Though 3D printing provides some undeniable benefits, being able to recognize the specific limitations of the materials and machines is another important part of the learning curve. Birrell now knows that her smaller desktop printers are not quite suited to printing full-arch cases, especially considering the challenges she first faced when trying to print 1- to 3-unit bridges.
"Smaller printers have a much smaller print bed or tray, so when you want to print a slightly larger restoration, you have to print them on an angle, which can lead to distortion of the material during the printing process that you don't see with, say, pieces that you've outsourced to be printed on a much larger printer," Birrell says. "Those high-end printers will build on a flat bed/print plate, which eliminates the distortion. They've also got what they call a ‘dead zone' or ‘air-inhibition layer' that allows the machine to do one long, continuous print, never detaching from the product it's building. Now we know it's better for us to outsource our full-arch cases for now."
Beyond how the material behaves during the printing process, technicians need to be aware that post-processing should not be overlooked or used as an opportunity to save some money. "When printing is done, that's when the work starts," Reddington says. Proper, thorough clean-up is one such step. "It's not hard but some people try to skimp on it," Reddington continues. "People think that printed restorations just pop out finished. Nobody talks about cleaning resins off the curing plate, cleaning the models, using the right light boxes with the proper wavelength, etc, because it sounds like a hassle, so it can be a big shock when they realize all the steps that are needed. But it is not hard. Just clean properly and cure properly in order to get the right end result. I actually have one person on my staff who is completely dedicated to the post-processing; it is too important to risk overlooking it."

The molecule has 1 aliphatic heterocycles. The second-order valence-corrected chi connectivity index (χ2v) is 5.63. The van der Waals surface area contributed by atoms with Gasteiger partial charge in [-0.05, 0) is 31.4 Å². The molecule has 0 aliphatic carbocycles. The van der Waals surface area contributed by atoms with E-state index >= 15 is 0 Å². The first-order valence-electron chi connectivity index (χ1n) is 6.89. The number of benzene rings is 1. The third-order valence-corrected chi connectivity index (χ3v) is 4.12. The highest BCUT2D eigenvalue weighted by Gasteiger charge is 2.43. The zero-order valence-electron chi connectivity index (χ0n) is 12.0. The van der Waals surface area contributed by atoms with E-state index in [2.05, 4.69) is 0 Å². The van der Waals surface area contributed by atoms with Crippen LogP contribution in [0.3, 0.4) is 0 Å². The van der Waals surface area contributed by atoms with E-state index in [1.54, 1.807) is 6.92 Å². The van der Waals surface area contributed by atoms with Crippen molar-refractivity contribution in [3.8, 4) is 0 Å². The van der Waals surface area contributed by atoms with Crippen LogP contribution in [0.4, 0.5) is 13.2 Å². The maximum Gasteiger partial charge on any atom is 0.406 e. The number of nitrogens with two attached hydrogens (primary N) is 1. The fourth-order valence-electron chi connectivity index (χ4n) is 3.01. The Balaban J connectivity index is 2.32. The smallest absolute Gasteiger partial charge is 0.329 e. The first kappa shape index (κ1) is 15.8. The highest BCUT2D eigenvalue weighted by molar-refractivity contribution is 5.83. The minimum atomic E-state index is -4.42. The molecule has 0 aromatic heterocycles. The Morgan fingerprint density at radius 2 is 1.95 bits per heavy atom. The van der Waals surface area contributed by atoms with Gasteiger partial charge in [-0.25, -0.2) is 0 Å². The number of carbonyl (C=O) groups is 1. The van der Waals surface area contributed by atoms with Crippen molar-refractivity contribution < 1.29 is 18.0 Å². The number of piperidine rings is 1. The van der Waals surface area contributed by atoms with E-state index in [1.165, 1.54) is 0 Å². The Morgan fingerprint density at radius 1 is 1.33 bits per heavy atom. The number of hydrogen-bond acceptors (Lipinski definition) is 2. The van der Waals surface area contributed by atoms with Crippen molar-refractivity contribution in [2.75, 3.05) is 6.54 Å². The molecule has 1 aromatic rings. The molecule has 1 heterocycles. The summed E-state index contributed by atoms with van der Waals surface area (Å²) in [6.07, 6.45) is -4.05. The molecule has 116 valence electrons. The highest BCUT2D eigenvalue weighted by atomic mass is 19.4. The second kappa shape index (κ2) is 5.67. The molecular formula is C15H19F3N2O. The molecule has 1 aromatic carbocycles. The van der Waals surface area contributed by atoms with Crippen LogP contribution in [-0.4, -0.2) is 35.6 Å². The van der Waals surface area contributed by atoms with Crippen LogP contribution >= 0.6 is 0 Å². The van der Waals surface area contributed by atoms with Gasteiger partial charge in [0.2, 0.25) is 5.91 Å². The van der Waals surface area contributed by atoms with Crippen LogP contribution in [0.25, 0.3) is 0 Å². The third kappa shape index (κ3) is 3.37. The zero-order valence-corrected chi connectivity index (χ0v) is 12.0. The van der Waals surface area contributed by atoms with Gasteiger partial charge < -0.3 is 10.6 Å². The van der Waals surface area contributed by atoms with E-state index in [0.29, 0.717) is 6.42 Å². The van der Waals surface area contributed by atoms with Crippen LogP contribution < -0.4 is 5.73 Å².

Another important but often-overlooked component is the light box or curing box. "It is so important to get a good curing light," Birrell says. "Sometimes technicians get ‘creative' with curing boxes, trying to use a cheaper version, making the mistake of thinking they're all the same. But using the wrong light box on the material can make the printed restoration brittle, shrink, or even change color. Buy the box that is packaged with the printer; they have been calibrated to work best together, without the risk of ruining your resins."
Once post-processing is complete and the finished product is delivered to the patient, there are yet more material advantages to consider, and some of these are available only through additive manufacturing. For example, GC America Inc. is preparing to launch a printable resin for temporaries that is methacrylate-free, making it an option for patients who are allergic to MMA. There are also two new products specifically known for their unique bioreactive qualities: Dentsply Sirona's Lucitone Digital Print 3D Denture Resin and Keystone Industries' KeySplint Soft. These are among the first resins with body-temperature-activated attributes, becoming stronger or softer, respectively, when placed in the mouth. The KeySplint Soft, in particular, offers both structure and flexibility.
"My patients can actually feel the difference between this and the usual night guard material, and they prefer the KeySplint Soft," Tadros says.
Trends in Polymer Milling
All the advances in additive production cannot erase the strides made in the milling space over the past decade, especially with polymer materials. CAM milling has given new life to familiar materials, while at the same time new polymers, composites, and hybrids are in development that promise to surpass the strength and esthetics of both conventional and millable options currently on the market.
PMMA, the acrylic standard material for dentures, has been "made over" in recent years as a pre-polymerized millable puck that is available with multiple layers of shading, which vastly improves its esthetics.
"These multilayered PMMAs really are amazing," Reddington says. "For anything the patient is going to wear for more than a few weeks, we want to give them something that will both look good and last a long time, and we know we'll get that by milling. Plus, we don't have to use any stains or glaze on the multilayer PMMA—just polish it."
These inherent esthetics have a practical benefit to the laboratory as well. By removing the need to characterize monochromatic PMMA teeth, the laboratory can gain back some of the time it needs for milling, which typically takes longer than printing.